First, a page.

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 Dr. Cindy Chang, Cal's head team physician, tends to Virdell Larkins, a Bears redshirt freshman who tore a joint in his foot during a recent practice session. (Deborah Stalford photo)

For Cal's team doctor, the student-athlete is No. 1
Dr. Cindy Chang is in charge of providing health care for 900 competitors on 27 varsity squads

| 09 November 2005

As a 14-year-old in Columbus, Ohio, Cindy Chang listened with rapt attention to recordings of canine heart sounds brought home by her older sister, who was studying to be a veterinarian. After earning her bachelor's at Ohio State, she went on to med school there with the goal of becoming a family practitioner.

Chang stuck to her game plan, but with one slight variation. Instead of a conventional practice, she wound up ministering to a single, ever-changing, uniquely injury- prone extended family - the more than 900 student-athletes who play for Cal's 27 varsity teams, not to mention their parents and coaches, some of whom complicate the business of doctoring in ways Marcus Welby could never have imagined.

The stodgy, bromide-dispensing Welby, of course, likely couldn't have imagined Chang herself, a spirited, sports-savvy child of Chinese immigrants who recently completed training in acupuncture and who landed the job as Berkeley's head team physician while still in her early 30s. In contrast to the relative simplicity of a typical family practice, Chang has spent the past decade answering to both Hippocrates and Pappy Waldorf, constantly seeking to strike that delicate balance between the health of her patients and the desire to win.

Her judgment calls have not always endeared her to coaches, some of whom may be more focused on tomorrow's game than on their charges' long-term welfare.

"Some coaches consistently challenge my medical decisions," she says. "It's a little bit frustrating, because I'm the one who's gone to medical school, and I'm the one who's been doing this for years. But you know, the coaches rely on their anecdotal experiences," often asserting that they've had athletes with similar injuries who were cleared to play, "so why can't this athlete come back?"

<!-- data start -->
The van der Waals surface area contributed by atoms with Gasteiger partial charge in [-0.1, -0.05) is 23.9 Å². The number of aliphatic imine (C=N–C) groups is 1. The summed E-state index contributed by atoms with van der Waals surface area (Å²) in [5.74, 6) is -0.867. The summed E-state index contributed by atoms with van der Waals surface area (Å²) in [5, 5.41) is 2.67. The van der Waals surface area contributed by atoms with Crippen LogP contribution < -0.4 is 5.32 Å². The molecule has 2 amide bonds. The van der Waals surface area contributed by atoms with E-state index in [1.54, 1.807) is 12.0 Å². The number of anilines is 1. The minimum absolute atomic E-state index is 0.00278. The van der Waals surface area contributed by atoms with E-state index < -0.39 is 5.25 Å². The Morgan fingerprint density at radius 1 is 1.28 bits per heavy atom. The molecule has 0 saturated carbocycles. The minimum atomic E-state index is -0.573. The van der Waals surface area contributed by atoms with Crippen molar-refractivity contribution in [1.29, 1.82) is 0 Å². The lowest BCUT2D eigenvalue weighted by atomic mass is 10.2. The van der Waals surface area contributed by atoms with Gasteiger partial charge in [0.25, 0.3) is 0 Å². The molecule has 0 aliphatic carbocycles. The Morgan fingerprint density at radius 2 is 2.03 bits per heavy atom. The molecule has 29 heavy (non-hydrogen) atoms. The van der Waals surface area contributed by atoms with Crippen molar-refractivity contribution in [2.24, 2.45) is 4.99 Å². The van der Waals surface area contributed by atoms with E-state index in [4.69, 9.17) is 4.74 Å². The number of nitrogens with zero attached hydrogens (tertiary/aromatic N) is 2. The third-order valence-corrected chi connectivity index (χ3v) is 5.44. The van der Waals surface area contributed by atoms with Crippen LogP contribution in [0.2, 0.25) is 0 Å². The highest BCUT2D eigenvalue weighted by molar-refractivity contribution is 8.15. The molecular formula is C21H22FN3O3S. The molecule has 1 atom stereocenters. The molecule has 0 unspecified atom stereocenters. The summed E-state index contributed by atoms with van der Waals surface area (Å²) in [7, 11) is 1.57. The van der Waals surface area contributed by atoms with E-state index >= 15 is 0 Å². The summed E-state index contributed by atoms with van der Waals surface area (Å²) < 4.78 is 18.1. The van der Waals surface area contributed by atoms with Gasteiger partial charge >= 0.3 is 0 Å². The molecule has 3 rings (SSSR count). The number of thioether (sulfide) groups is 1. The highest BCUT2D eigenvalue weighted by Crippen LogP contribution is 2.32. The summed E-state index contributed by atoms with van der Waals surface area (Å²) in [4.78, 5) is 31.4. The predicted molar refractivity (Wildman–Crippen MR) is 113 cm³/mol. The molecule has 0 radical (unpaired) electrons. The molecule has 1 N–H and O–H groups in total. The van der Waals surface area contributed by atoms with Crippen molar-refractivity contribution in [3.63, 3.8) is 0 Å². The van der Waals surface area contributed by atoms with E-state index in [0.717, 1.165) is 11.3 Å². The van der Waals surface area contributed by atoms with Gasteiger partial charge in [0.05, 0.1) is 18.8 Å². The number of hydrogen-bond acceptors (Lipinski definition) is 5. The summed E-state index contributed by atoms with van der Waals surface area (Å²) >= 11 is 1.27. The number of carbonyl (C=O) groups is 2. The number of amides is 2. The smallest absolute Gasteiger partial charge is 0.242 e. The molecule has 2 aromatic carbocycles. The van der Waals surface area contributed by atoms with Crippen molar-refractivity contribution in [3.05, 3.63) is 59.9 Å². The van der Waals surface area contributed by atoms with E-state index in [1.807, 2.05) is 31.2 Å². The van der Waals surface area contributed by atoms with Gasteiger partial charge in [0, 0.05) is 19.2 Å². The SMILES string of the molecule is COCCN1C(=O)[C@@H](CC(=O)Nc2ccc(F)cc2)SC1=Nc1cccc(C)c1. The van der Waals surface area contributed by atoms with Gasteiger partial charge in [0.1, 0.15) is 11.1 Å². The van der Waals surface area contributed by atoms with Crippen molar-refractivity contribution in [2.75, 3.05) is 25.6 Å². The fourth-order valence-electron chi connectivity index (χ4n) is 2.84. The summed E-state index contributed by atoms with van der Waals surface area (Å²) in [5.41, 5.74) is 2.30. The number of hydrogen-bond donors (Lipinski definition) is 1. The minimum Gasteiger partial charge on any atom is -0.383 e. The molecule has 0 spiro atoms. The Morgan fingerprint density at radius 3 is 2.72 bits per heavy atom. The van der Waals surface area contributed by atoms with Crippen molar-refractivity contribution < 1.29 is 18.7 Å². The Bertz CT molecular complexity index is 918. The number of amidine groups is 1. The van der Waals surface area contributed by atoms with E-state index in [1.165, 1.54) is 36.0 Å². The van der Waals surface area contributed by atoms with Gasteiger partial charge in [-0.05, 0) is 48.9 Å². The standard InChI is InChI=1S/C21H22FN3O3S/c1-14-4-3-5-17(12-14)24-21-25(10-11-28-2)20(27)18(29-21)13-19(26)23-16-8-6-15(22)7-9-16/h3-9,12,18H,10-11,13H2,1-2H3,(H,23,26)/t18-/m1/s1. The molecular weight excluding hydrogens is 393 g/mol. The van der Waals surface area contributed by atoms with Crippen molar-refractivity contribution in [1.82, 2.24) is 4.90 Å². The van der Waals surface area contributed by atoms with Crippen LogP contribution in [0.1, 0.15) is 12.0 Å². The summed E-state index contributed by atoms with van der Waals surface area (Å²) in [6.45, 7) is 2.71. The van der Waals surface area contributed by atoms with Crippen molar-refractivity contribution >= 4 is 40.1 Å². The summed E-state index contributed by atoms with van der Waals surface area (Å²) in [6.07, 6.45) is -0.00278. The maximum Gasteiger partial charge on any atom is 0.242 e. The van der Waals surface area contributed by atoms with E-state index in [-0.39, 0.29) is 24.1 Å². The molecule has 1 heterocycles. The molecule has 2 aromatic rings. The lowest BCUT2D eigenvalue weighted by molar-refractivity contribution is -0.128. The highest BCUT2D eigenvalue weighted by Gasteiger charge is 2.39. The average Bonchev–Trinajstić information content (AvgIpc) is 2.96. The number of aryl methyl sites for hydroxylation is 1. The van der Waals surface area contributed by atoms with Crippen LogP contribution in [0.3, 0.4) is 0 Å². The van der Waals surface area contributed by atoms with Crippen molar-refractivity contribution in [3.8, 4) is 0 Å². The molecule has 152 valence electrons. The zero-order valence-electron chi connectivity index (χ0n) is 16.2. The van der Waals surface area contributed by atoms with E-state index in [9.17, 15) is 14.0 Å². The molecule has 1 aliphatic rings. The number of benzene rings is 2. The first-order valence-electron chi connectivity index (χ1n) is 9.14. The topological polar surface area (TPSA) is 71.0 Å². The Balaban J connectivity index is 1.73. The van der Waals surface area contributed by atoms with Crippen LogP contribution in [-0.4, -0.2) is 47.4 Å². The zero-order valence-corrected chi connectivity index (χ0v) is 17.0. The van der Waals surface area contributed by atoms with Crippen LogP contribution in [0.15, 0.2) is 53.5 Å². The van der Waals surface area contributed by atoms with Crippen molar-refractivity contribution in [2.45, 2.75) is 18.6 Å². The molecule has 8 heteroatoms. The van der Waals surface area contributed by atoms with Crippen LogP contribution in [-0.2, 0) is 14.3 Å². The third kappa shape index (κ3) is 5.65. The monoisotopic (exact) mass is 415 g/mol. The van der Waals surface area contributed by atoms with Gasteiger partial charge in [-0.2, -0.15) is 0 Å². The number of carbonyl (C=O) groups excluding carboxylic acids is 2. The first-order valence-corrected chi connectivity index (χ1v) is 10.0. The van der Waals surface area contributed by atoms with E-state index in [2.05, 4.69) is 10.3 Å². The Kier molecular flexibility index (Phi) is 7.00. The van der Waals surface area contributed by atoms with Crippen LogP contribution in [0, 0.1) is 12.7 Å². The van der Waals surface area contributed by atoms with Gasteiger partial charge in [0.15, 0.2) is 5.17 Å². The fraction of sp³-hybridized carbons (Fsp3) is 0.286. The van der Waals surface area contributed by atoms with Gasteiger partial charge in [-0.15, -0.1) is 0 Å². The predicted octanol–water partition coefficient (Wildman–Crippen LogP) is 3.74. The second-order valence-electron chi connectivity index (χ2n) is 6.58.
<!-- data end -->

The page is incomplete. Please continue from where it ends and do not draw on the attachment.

But as Chang knows from painful personal experience, when it comes to taking care of their health, athletes can be their own worst enemies.

"I was playing in this all-Ohio med-school basketball tournament, and damn it, we had to win," she recounts. "I'd hurt my knee, but I didn't seek care because our next game was a big game. So I had my boyfriend tape it up, and every time I took a jump shot and landed my knee would shift, and I'd pop it back into place and run back down the court.

"Now, at 42, I've got a bum knee," she says, laughing at her younger self's eagerness to jettison common sense for the "here and now." Unwilling to give up "cutting sports" like basketball and volleyball in favor of straight-ahead activities like biking and running - "I'm a cutting-sports person," she insists - she's undergone five surgeries stemming from the injury.

Beyond that internal drive to compete, however, are other, external demands on athletes to play through illness or injury. "To the coaches, the most important thing is their team's performance on the field, and I can understand that," Chang says. "I'm not the athlete who's going to be given the cold shoulder by the coach when they can't play, or given the negative look, like, 'You're not strong enough,' or, 'Why'd you have to tell her you have a headache?' Unfortunately, that sometimes happens."

To better assess their condition, she makes a point of first seeing athletes alone, away from coaches and parents who, she says, "sometimes don't understand the power differential they have" over student-athletes.

"It gives them the opportunity to say, I feel pressured, I don't think I'm ready," explains Chang, who bristles that she's been accused of being "too maternal" for what coaches have viewed as the babying of athletes.